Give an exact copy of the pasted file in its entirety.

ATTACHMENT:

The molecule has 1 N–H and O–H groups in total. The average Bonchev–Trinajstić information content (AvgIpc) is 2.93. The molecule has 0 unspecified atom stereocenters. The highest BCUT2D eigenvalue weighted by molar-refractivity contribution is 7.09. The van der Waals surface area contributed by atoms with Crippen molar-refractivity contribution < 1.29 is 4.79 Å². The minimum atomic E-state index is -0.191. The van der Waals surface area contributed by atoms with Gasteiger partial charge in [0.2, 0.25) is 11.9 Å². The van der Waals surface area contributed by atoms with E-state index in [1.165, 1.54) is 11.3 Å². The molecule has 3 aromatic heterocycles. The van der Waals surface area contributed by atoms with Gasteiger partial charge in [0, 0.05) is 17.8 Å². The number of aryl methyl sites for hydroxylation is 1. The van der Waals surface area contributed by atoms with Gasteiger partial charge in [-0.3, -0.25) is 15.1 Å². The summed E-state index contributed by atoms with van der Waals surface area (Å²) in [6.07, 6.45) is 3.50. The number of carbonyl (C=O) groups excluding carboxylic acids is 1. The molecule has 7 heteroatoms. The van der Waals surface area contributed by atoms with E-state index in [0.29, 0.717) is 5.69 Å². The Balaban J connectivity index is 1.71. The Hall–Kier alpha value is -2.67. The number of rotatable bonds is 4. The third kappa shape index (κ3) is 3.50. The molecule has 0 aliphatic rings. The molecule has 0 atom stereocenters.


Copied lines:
The molecule has 1 N–H and O–H groups in total. The average Bonchev–Trinajstić information content (AvgIpc) is 2.93. The molecule has 0 unspecified atom stereocenters. The highest BCUT2D eigenvalue weighted by molar-refractivity contribution is 7.09. The van der Waals surface area contributed by atoms with Crippen molar-refractivity contribution < 1.29 is 4.79 Å². The minimum atomic E-state index is -0.191. The van der Waals surface area contributed by atoms with Gasteiger partial charge in [0.2, 0.25) is 11.9 Å². The van der Waals surface area contributed by atoms with E-state index in [1.165, 1.54) is 11.3 Å². The molecule has 3 aromatic heterocycles. The van der Waals surface area contributed by atoms with Gasteiger partial charge in [0, 0.05) is 17.8 Å². The number of aryl methyl sites for hydroxylation is 1. The van der Waals surface area contributed by atoms with Gasteiger partial charge in [-0.3, -0.25) is 15.1 Å². The summed E-state index contributed by atoms with van der Waals surface area (Å²) in [6.07, 6.45) is 3.50. The number of carbonyl (C=O) groups excluding carboxylic acids is 1. The molecule has 7 heteroatoms. The van der Waals surface area contributed by atoms with E-state index in [0.29, 0.717) is 5.69 Å². The Balaban J connectivity index is 1.71. The Hall–Kier alpha value is -2.67. The number of rotatable bonds is 4. The third kappa shape index (κ3) is 3.50. The molecule has 0 aliphatic rings. The molecule has 0 atom stereocenters.